A design for what would be the world's first X-ray frequency comb has been unveiled by physicists in Germany. The team believes that its comb – which would be used to measure the frequencies of X-rays – can be built using existing technologies. A working device could be used to make fundamental measurements in atomic physics with much greater precision than is possible today. The design could even be extended to produce gamma-ray combs, say the physicists.

Conventional frequency combs are short laser pulses comprising light at a number of well-defined frequencies. When plotted as intensity versus frequency, the light is represented by a series of sharp, equally spaced peaks that together resemble the teeth of a comb. Combs are used as a ruler to measure with great accuracy an unknown frequency relative to a precisely defined reference frequency, such as an atomic clock. Combs can therefore detect tiny changes in the frequency of a light signal that is associated with a physical phenomenon. For example, the gravitational tug of an exoplanet causes a periodic change in the Doppler shift of the light from its companion star's light.

Combs working at optical frequencies were first developed in the 1990s by John Hall at the JILA Lab in Boulder, Colorado, and Theodor Hänsch at Ludwig Maximilians University in Munich, Germany, – who shared a Nobel prize for their efforts. Since then, physicists have been extremely keen to produce combs at higher frequencies. Ultraviolet combs have been produced by high-harmonic generation, in which a lower-frequency laser excites electrons in a gas and causes them to accelerate and emit light at higher harmonics of the original laser frequency. However, the intensity of successive harmonics decreases, so generating pulses in the X-ray region would require an impracticably powerful driving laser.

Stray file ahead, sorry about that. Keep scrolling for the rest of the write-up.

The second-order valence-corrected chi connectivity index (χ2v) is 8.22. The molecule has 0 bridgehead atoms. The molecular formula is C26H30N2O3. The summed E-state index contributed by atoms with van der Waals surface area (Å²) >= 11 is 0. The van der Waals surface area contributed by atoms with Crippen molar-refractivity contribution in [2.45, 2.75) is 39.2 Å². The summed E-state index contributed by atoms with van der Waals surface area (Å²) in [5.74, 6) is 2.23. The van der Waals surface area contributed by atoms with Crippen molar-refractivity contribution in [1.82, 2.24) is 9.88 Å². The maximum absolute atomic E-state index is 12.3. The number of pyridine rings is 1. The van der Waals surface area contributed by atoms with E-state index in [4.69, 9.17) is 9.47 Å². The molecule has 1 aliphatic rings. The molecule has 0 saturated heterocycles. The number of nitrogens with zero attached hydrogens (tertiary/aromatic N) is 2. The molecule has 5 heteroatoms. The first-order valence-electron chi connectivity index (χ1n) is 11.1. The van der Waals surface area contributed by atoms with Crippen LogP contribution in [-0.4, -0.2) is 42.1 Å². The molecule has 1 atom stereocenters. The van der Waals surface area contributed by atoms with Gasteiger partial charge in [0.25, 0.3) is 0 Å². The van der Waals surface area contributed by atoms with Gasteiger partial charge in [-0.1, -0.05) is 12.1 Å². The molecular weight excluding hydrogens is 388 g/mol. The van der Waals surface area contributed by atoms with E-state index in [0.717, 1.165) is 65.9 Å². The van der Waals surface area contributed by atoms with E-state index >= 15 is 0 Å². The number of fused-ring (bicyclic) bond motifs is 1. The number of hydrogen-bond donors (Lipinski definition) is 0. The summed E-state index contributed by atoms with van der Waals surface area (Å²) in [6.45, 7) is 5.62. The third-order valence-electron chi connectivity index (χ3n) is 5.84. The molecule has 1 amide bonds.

Subtler approach

Now, Stefano Cavaletto and colleagues at the Max Planck Institute for Nuclear Physics in Heidelberg have come up with a more subtle approach. They propose using three energy levels of the Be2+ ion to create an X-ray comb. The upper excited state lies 123.7 eV above the ground state – a gap that corresponds to low-energy or "soft" X-rays. This state is unstable, and so electrons decay rapidly back to the ground state. The third, metastable state lies just below the main excited state. Electrons in this state remain excited much longer. The group's idea is to use an X-ray free-electron laser to pump electrons from the bottom state to the top state. Another applied laser pulse then leads the excited electrons to the metastable state, where they remain. If an optical frequency comb irradiates the ion, then with every pulse, some of the photons are promoted from the metastable state to the unstable state, before decaying almost immediately to the ground state with the emission of an X-ray pulse. This produces a series of X-ray pulses modulated at the same rate as the original optical pulses, forming an X-ray frequency comb.

Such a device could have numerous applications in fundamental physics. For example, it would become possible to measure precise values of the transition energies of the inner-shell electrons in highly charged ions. This would allow for stringent checks on the predictions of quantum electrodynamics and whether the fine-structure constant varies over time. "There are papers predicting that such measurements may be more sensitive at higher energies," explains Cavaletto.

Even higher frequencies

Some of the co-authors of the paper are experimentalists, and Cavaletto says that they are confident it is possible to build the device with available equipment now. He also says that the basic principle could be extended to even higher frequencies. Indeed, gamma-ray frequency combs could be possible, although suitable three-level systems would need to be identified and a free-electron laser would need to be developed that could excite the initial transition.

Jun Ye, who heads the team at JILA that produced the first extreme-ultraviolet frequency comb, is impressed. "This is the first time that a feasible idea for the generation of frequency combs in the X-ray region has been proposed," he says. "Such work will open up completely new scientific fields and fulfil old dreams. I am very excited about this approach."

The research is published in Nature Photonics.

  • For a simple explanation of how a frequency comb works, watch this video of Paul Williams from NIST in Boulder, Colorado.